The solution, for me at least, lies in trying to cultivate an attitude of abundance. I'm talking about the belief that there is enough for all of us. That by behaving as if the next job will come, the next check won't bounce, the next work will be fulfilling, I am more likely to have that experience. This applies to life in general as well as the #tellinglife.
So many working artists assume scarcity. They assume that work is hard to find and so limit the places they are willing to look for it. They assume they won't be paid enough and so won't ask for an appropriate fee. This all comes out of fear. Yes, the world is a scary place and yes, living the #tellinglife is sometimes walking a knife-edge of terror. I fall into this all time, I'm not trying to suggest I don't. But when I'm lucky and smart, I notice. I take a deep breath. I remind myself that there is enough, I just may need to be a little more creative or even redefine what enough means, but there is enough for us all. It's up to me to do the work to find it, since it's unlikely that success will land on my doorstep if I don't do something to encourage it.
I do a number of things to try to create abundance rather than scarcity in my life.
- I keep my eyes open. I am always looking for new opportunities. I don't leave home without at least business cards. I've gotten gigs from conversations I've had in laundromats, on the bus and in ladies' rooms at the airport. By being open to opportunity I am assuming the opportunity exists and I will be that much more receptive to it.
- I accept work that is appropriate for me and pass on the work that isn't. I am an excellent storyteller for many audiences and the right organizational storyteller with many for- and non-profits. But I am not right for every opportunity. If I'm asked to tell stories with really little kids, pre-schoolers, I'd much rather refer a teller I know loves telling with small children and has honed the craft for that audience. Likewise if someone wants a historical re-enactor. Storytelling requires a great deal of craft and work; none of us are experts at everything. By passing on work for which I am not suited I build a stronger internal community and increase our external value, thus building a larger potential audience, since they know they will get the best when they hire a storyteller.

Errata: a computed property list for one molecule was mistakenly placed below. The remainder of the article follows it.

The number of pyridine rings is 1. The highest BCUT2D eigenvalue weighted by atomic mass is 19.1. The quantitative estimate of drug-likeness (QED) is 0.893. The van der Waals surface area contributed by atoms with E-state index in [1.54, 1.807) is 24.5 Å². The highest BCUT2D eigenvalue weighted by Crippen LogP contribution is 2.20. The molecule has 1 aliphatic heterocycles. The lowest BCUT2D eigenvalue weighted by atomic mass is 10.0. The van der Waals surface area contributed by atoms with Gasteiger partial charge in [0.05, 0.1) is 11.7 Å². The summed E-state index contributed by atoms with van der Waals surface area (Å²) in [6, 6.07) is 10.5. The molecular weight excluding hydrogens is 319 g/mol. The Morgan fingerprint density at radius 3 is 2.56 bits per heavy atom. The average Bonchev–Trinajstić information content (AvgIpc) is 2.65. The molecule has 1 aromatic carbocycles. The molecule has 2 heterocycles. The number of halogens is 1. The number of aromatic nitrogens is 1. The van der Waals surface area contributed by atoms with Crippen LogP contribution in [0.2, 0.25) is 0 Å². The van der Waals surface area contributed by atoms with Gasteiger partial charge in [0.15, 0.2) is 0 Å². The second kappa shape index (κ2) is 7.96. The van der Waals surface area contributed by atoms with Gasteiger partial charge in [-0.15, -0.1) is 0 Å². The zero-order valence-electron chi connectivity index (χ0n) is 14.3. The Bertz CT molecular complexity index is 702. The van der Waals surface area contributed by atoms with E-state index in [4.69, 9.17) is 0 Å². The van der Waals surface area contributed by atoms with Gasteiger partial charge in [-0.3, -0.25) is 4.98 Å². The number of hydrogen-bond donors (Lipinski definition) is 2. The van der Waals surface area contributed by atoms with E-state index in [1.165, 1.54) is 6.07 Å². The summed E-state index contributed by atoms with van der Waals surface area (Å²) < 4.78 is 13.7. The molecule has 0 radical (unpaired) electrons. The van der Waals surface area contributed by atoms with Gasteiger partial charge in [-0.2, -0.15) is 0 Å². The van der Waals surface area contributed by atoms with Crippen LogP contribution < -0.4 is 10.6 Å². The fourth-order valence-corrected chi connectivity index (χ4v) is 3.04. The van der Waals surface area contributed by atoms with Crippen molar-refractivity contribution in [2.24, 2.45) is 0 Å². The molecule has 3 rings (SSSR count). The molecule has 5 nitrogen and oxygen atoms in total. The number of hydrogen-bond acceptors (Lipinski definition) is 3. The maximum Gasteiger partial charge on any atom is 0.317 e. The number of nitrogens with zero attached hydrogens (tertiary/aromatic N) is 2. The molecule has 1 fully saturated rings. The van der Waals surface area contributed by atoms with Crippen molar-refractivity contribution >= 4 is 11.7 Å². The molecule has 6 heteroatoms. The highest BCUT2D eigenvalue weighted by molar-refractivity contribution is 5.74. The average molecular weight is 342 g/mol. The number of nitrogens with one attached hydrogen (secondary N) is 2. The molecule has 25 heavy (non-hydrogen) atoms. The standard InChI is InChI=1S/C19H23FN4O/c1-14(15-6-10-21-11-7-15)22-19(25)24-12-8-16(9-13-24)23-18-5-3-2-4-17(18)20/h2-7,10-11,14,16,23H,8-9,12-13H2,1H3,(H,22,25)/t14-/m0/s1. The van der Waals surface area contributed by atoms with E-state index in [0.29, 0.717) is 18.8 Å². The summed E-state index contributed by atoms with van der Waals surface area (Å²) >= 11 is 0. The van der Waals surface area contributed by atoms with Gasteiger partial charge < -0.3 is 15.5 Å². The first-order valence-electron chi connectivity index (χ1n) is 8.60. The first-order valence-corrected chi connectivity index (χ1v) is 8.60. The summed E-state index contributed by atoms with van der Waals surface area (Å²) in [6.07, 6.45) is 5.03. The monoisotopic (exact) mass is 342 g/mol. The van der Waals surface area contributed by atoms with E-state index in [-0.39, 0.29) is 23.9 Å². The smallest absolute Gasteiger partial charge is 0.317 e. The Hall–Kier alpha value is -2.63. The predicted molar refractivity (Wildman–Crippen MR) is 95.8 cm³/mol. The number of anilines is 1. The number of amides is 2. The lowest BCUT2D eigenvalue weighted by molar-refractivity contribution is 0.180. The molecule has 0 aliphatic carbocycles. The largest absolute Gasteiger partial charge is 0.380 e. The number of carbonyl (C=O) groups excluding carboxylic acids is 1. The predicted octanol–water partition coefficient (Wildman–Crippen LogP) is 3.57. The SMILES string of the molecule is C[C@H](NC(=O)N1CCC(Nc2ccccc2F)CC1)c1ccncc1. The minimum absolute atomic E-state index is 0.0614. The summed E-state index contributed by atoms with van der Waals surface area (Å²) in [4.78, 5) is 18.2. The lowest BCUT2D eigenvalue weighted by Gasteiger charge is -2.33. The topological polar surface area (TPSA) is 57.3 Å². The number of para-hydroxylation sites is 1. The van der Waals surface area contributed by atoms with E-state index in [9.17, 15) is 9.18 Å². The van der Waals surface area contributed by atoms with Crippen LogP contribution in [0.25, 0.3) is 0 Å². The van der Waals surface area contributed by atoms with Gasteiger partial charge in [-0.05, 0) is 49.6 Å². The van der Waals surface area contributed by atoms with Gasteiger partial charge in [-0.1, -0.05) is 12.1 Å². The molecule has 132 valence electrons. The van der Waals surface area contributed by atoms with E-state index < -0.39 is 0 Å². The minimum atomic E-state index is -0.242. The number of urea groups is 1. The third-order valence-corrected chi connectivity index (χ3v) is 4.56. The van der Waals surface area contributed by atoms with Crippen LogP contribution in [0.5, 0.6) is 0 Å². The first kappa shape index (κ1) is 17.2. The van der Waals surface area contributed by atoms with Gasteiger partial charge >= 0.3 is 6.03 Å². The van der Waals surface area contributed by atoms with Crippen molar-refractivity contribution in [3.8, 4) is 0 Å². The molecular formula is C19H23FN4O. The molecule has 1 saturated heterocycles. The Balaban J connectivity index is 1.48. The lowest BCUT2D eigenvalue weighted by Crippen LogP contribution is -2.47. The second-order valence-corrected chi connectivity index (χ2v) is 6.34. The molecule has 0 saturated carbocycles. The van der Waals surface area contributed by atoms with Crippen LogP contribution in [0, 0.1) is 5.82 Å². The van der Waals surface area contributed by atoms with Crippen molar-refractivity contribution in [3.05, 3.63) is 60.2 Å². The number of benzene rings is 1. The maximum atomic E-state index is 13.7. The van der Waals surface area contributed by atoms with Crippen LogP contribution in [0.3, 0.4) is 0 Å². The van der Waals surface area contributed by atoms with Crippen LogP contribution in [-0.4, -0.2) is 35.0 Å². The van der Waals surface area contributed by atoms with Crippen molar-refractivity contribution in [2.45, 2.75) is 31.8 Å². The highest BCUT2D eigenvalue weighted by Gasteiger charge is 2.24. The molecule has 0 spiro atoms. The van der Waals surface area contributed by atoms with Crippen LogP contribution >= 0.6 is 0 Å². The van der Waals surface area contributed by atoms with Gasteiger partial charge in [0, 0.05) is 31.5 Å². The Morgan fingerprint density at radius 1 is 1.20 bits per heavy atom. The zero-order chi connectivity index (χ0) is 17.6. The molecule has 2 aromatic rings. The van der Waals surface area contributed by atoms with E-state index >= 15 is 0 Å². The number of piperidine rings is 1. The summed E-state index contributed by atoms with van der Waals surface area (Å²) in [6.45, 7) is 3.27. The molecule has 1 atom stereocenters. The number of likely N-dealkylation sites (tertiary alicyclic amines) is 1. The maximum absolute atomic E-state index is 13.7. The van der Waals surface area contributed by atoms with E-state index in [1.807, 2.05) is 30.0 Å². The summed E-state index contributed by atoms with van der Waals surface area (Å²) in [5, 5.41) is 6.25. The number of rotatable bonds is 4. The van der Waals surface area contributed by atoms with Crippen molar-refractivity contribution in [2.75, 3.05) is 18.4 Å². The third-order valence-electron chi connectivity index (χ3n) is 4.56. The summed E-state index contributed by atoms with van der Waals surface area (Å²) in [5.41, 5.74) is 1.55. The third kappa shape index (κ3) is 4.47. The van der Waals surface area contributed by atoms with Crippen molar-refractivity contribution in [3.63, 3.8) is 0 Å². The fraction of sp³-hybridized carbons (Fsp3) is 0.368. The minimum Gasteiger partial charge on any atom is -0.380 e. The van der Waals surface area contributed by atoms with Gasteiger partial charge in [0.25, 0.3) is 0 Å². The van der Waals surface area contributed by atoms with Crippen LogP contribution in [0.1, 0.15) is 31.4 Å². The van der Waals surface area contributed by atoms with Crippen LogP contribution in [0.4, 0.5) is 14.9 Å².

- I ask for what I'm worth. I spend time learning what other performing artists charge and base my rates appropriately. I can always negotiate down; I can't negotiate up. If I were to charge $50 or $100 for an hour gig that's an hour from home I'm establishing a low-bar at a non-living wage for not only myself but the next storyteller that client wants to hire. By asking for what I'm worth I am assuming financial abundance is possible rather than assuming I cannot realistically support myself as an artist.
- I keep learning. I keep trying new things, working on new material, engaging in continuing education and more. By learning more about my craft I am assuming I will have opportunity to practice it.
- I remind myself to be grateful for every opportunity, including failure. When I am grateful for the work, even when it's hard, I remind myself of just how fortunate I am that I get to live this Telling Life. By experiencing and expressing gratitude, it is harder to slip into bitterness when things are tough so I remain more open to possibility.
- I remain passionate about my work. If I love my work, if I am passionately engaged in my life, I cannot help but experience abundance because each instance of experiencing passion reminds me that more can come. When I talk about my work that passion is clear, so potential clients know I care about what I do and will give them better work. I continue to do the work I love. Each time I work I allow myself to love it a little more. By remaining passionate and loving what I do I cannot help but become better at it and so increase my likelihood of being rehired or recommended.
We create so many self-fulfilling prophesies in our lives and so often they are negative. Why not try to create some that are positive? If we put as much energy and work into the possibility of hope as we do into the certainty of loss, maybe our lives will veer just a bit more in the direction we want. Assume abundance while continuing to do the work and see what happens. It's not likely to make things any worse and might just help you live a more joyful and prosperous life.
(c)2015 Laura S. Packer